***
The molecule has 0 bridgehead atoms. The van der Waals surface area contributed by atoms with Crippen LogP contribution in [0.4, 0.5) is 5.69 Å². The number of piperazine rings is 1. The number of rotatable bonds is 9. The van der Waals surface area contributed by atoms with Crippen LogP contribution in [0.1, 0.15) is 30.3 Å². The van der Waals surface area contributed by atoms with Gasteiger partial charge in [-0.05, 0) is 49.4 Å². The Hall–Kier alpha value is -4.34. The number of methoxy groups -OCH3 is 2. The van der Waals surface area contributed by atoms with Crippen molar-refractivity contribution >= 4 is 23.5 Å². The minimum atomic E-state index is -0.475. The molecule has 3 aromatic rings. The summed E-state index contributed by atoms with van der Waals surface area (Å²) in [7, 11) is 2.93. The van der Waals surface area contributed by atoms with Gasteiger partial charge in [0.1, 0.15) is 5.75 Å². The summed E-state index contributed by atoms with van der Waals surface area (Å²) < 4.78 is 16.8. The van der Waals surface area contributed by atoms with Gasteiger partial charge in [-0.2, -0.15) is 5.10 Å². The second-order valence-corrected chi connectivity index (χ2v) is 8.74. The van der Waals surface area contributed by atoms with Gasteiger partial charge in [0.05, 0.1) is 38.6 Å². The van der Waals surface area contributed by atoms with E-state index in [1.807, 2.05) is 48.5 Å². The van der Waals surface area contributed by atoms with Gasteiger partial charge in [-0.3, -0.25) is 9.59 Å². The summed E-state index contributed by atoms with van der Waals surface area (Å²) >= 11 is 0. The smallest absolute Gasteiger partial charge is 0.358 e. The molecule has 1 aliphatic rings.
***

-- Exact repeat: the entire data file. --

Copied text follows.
The molecule has 0 bridgehead atoms. The van der Waals surface area contributed by atoms with Crippen LogP contribution in [0.4, 0.5) is 5.69 Å². The number of piperazine rings is 1. The number of rotatable bonds is 9. The van der Waals surface area contributed by atoms with Crippen LogP contribution in [0.1, 0.15) is 30.3 Å². The van der Waals surface area contributed by atoms with Gasteiger partial charge in [-0.05, 0) is 49.4 Å². The Hall–Kier alpha value is -4.34. The number of methoxy groups -OCH3 is 2. The van der Waals surface area contributed by atoms with Crippen molar-refractivity contribution >= 4 is 23.5 Å². The minimum atomic E-state index is -0.475. The molecule has 3 aromatic rings. The summed E-state index contributed by atoms with van der Waals surface area (Å²) in [7, 11) is 2.93. The van der Waals surface area contributed by atoms with Gasteiger partial charge in [0.1, 0.15) is 5.75 Å². The summed E-state index contributed by atoms with van der Waals surface area (Å²) < 4.78 is 16.8. The van der Waals surface area contributed by atoms with Gasteiger partial charge in [-0.2, -0.15) is 5.10 Å². The second-order valence-corrected chi connectivity index (χ2v) is 8.74. The van der Waals surface area contributed by atoms with Gasteiger partial charge in [0.05, 0.1) is 38.6 Å². The van der Waals surface area contributed by atoms with E-state index in [1.807, 2.05) is 48.5 Å². The van der Waals surface area contributed by atoms with Gasteiger partial charge in [-0.3, -0.25) is 9.59 Å². The summed E-state index contributed by atoms with van der Waals surface area (Å²) >= 11 is 0. The smallest absolute Gasteiger partial charge is 0.358 e. The molecule has 1 aliphatic rings.